Spanish property market value down 64pc over 3 years

The latest monthly sales figures for the property market are out, published by the National Institute of Statistics (INE). They show the market expanded 10.6% in May compared to the same month last year, but that’s not the real story. The big story is the market is probably worth less than half what it was just 3 years ago, and there’s a lot of economic hardship behind this figure.

But first, what do the latest transaction figures have to say*?

Excluding social housing, there were 33,873 residential property transactions in May, 10.6% up on the previous month, with both new and resale transactions up on the year.



But compared to May 2007, when sales was starting to turn down, the market is 49% smaller as measured by transactions.

And how about by value? All markets are a function of transactions and prices. Transactions tell you the volume or how big the market is, whilst (transactions x prices) gives you the market value.

Well, we know that the market has shrunk by 49% in volume, but we don’t know how much average prices have fallen because the official statistics on this question are baloney (around 10% they say).

Based on talking to estate agents and developers, my best guess is that prices are down somewhere around 30%, but let’s look at a spread between 20% and 40%.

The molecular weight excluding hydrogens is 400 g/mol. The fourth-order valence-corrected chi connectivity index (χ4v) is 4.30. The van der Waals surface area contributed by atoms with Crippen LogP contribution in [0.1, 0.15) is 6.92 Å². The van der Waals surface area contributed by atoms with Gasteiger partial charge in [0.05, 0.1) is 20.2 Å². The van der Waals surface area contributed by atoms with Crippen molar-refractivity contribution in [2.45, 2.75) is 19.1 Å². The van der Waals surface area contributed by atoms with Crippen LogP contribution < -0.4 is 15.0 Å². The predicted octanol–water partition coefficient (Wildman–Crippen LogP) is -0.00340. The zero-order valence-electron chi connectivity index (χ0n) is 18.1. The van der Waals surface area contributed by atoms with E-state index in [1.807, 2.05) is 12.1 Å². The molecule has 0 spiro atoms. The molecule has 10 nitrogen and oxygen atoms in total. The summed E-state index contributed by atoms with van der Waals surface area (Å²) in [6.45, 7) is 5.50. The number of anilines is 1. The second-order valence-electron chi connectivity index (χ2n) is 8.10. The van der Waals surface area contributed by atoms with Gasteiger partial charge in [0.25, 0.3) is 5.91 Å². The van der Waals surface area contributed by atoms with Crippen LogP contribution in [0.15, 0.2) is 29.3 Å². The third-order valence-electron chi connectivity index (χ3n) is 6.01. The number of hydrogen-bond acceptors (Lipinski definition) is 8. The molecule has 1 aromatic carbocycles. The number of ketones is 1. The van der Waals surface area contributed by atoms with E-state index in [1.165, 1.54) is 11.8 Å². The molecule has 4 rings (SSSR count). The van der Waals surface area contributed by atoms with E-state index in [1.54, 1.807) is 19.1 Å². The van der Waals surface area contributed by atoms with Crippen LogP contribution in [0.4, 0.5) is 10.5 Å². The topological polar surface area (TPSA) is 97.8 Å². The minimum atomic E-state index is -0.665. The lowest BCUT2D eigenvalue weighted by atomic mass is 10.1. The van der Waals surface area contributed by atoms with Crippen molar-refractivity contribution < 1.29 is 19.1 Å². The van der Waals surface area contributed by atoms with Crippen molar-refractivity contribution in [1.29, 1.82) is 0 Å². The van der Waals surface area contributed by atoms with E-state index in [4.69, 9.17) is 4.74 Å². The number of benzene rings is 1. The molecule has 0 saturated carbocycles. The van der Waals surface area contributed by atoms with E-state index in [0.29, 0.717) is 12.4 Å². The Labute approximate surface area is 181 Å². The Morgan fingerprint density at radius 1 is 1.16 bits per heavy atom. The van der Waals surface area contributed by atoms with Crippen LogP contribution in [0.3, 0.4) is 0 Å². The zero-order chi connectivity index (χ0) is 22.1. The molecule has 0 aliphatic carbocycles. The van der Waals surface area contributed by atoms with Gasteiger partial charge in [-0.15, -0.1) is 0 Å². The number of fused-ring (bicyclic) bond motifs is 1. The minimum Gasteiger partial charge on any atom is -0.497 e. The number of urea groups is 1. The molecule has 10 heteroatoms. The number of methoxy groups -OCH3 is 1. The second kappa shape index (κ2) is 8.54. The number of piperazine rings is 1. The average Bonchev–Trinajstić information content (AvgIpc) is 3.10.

To spell it out, if average prices have fallen 30%, that means the Spanish property market is now worth just 36% of what it was back in May 2007, a value decline of 64%.

That’s a big chunk of output and wealth that has evaporated from the Spanish economy in the space of just 3 years. A lot of people depended on this market for their livelihoods.

It helps explain why Spain’s town halls are 15 billion Euros a year worse off thanks to falling taxes and property-related income, and why a third of them are already struggling to pay their bills, including payroll. Many will go bust this year, especially in regions like Andalucia.

The Bright Side

But looking on the bright side, the figures also show that the market has at least stabilised at somewhere between 30,000 and 35,000 sales a month (excluding social housing), and that both new and resale transactions rebounded slightly in May on a monthly basis.


On a yearly basis, the market is still growing, albeit not as robustly as before: The annual rate of growth fell from 17% in April, to 11% in May.

On a regional basis the picture is mixed. The market plunged 17% in Malaga (home to the Costa del Sol), and 11% in Murcia, (home to numerous unsold golf developments), but rose 50% in Huelva (Costa de la Luz), 26% in Catalonia (including Costa Brava and Costa Dorada), and 24% in The Canaries, as you can see from the following table.


What next? I forecast that transactions will bounce along in the same range for the rest of the year, between thirty and thirty five thousand. We will have to wait until next year for a recovery.

*Regular readers of this blog will have often heard me rant about the lack of reliable data, but these transaction figures from the INE are quite credible. Though I suspect they over-state sales by including what are effectively balance sheet operations by banks, I think they probably give us a reasonably accurate picture of what is going on in the market.